The Sydney Funnel-web can survive for many hours under water.


link to to videolow(91k) | high(847k)
St Andrew's Cross Spider St. Andrew's Cross Spider catching a meal
link to to videodownload windows media

Technology

Bugs use a variety of amazing technologies to build their homes, catch their prey and process their food. Scientists often attempt to copy some of these technologies, very often with limited success as the processes involved are not fully understood.

Food

Honey is an insect-made substance that humans have always craved. Honeybees collect the nectar from flowers with their long, tube-like tongues. The bees ‘chew’ the nectar in the hive for about half an hour, converting it to honey. It is then spread throughout the honeycombs where water evaporates from it, making it thicker. It takes about 2 million flowers and 200,000 kilometres in flight to make a single kilogram of honey.

Medicine

The complex compounds in substances produced by bugs have always been of great interest to medicine. Many insects synthesise defensive toxins or take toxins from their diet to store in their bodies. They use these substances to deter predators and combat infection and parasites. Some of these insect-derived substances have been used for years to treat illness and save lives. Bee venom, for example, is used to treat rheumatism and arthritis, and an extract from the Blister Beetle called cantharidin, is used to treat urinogenital diseases.

Robotics

Scientists interested in robotics have discovered that the incredible speed and agility of insects is mostly a consequence of their amazing design. Cockroaches are particularly agile and fast and a new breed of robots mimics their remarkable body design. The robots have six legs with flexible joints, and are equipped with muscles that work in the same way as those of real cockroaches. They could be used to explore areas where it is too dangerous for humans, such as in minefields, underground or even other planets.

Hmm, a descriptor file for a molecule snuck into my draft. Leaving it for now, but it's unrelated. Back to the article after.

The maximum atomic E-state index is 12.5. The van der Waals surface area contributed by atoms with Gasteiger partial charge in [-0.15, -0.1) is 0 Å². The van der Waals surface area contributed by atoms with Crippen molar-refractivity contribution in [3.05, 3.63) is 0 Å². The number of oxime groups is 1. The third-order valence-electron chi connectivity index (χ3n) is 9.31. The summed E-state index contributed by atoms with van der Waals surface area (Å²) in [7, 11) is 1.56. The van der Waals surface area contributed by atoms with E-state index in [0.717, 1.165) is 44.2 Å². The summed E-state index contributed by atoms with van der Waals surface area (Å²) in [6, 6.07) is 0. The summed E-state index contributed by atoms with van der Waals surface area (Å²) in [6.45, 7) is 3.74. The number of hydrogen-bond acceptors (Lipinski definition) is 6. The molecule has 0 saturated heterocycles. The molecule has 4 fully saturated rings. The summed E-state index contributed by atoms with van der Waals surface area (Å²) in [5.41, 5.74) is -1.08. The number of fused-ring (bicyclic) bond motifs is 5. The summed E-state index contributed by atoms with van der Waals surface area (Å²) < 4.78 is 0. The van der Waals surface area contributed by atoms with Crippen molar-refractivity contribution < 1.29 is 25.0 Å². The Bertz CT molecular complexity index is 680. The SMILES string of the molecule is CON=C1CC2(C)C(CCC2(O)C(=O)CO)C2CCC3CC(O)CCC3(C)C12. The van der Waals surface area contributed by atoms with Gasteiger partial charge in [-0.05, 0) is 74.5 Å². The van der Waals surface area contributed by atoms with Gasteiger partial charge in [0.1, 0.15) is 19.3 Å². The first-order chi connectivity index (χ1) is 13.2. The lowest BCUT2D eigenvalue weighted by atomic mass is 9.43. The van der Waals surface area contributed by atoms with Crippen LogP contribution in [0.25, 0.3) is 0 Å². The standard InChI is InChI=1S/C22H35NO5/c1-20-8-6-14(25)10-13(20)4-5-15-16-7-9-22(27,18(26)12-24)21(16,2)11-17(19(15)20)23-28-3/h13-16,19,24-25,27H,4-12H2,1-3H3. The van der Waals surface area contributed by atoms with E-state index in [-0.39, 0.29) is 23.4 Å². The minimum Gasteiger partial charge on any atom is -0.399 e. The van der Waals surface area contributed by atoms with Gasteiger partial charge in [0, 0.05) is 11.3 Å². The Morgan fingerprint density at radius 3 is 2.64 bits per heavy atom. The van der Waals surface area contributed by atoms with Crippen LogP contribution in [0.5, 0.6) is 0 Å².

Superfibres

Spider silk is designed to catch fast-moving flies without snapping. It is therefore flexible and highly elastic. Materials scientists would love to be able to use this amazing natural substance, but are yet to fully understand it. Spider silk starts off as a liquid which spiders exude from special nozzles at the end of their abdomen, called spinnerets. As the liquid silk emerges, it turns into a solid sticky thread. It can be fifty times thinner than a human hair, yet, for its size, the thread is stronger than steel.


Classification
Bees
Beetles
 Cockroaches  Spiders
Link to Printer Friendly Page


link to larger Versionview large image

Australian Cockroach, link to large image Robotics



link to larger Versionview large image


Spider on Web, link to large image Superfibres
© Museum Victoria Australia